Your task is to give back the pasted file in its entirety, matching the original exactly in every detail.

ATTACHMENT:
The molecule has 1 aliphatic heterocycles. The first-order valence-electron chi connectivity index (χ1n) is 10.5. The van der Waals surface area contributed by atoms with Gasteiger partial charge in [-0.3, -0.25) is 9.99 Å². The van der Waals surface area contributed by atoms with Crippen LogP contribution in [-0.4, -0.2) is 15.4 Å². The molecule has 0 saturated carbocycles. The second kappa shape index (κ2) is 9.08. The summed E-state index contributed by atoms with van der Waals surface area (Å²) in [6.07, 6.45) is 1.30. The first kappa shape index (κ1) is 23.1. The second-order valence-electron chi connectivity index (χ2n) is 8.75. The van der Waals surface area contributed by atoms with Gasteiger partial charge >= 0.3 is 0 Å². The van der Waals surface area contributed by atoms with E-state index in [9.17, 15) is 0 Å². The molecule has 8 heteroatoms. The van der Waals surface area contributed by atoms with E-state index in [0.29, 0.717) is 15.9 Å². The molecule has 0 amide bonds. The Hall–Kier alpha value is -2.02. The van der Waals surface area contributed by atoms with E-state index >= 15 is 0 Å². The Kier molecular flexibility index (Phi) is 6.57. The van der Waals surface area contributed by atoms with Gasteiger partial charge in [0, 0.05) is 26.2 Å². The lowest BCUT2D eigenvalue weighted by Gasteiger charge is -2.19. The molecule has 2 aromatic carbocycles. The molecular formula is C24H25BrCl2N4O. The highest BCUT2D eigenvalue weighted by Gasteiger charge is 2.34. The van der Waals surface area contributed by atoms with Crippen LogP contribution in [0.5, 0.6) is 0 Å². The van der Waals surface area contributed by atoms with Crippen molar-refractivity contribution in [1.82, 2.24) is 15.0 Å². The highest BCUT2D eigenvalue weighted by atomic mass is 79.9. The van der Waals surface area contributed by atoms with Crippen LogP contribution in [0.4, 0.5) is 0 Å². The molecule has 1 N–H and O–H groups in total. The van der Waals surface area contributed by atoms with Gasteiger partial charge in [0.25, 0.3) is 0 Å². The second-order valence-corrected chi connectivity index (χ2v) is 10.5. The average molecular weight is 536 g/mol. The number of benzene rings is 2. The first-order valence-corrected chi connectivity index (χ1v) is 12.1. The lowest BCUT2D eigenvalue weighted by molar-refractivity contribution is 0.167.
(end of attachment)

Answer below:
The molecule has 1 aliphatic heterocycles. The first-order valence-electron chi connectivity index (χ1n) is 10.5. The van der Waals surface area contributed by atoms with Gasteiger partial charge in [-0.3, -0.25) is 9.99 Å². The van der Waals surface area contributed by atoms with Crippen LogP contribution in [-0.4, -0.2) is 15.4 Å². The molecule has 0 saturated carbocycles. The second kappa shape index (κ2) is 9.08. The summed E-state index contributed by atoms with van der Waals surface area (Å²) in [6.07, 6.45) is 1.30. The first kappa shape index (κ1) is 23.1. The second-order valence-electron chi connectivity index (χ2n) is 8.75. The van der Waals surface area contributed by atoms with Gasteiger partial charge >= 0.3 is 0 Å². The van der Waals surface area contributed by atoms with E-state index in [9.17, 15) is 0 Å². The molecule has 8 heteroatoms. The van der Waals surface area contributed by atoms with E-state index in [0.29, 0.717) is 15.9 Å². The molecule has 0 amide bonds. The Hall–Kier alpha value is -2.02. The van der Waals surface area contributed by atoms with E-state index >= 15 is 0 Å². The Kier molecular flexibility index (Phi) is 6.57. The van der Waals surface area contributed by atoms with Gasteiger partial charge in [0, 0.05) is 26.2 Å². The lowest BCUT2D eigenvalue weighted by Gasteiger charge is -2.19. The molecule has 2 aromatic carbocycles. The molecular formula is C24H25BrCl2N4O. The highest BCUT2D eigenvalue weighted by Gasteiger charge is 2.34. The van der Waals surface area contributed by atoms with Crippen LogP contribution in [0.5, 0.6) is 0 Å². The van der Waals surface area contributed by atoms with Crippen molar-refractivity contribution in [1.82, 2.24) is 15.0 Å². The highest BCUT2D eigenvalue weighted by atomic mass is 79.9. The van der Waals surface area contributed by atoms with Crippen LogP contribution in [0.4, 0.5) is 0 Å². The molecule has 1 N–H and O–H groups in total. The van der Waals surface area contributed by atoms with Gasteiger partial charge in [0.25, 0.3) is 0 Å². The second-order valence-corrected chi connectivity index (χ2v) is 10.5. The average molecular weight is 536 g/mol. The number of benzene rings is 2. The first-order valence-corrected chi connectivity index (χ1v) is 12.1. The lowest BCUT2D eigenvalue weighted by molar-refractivity contribution is 0.167.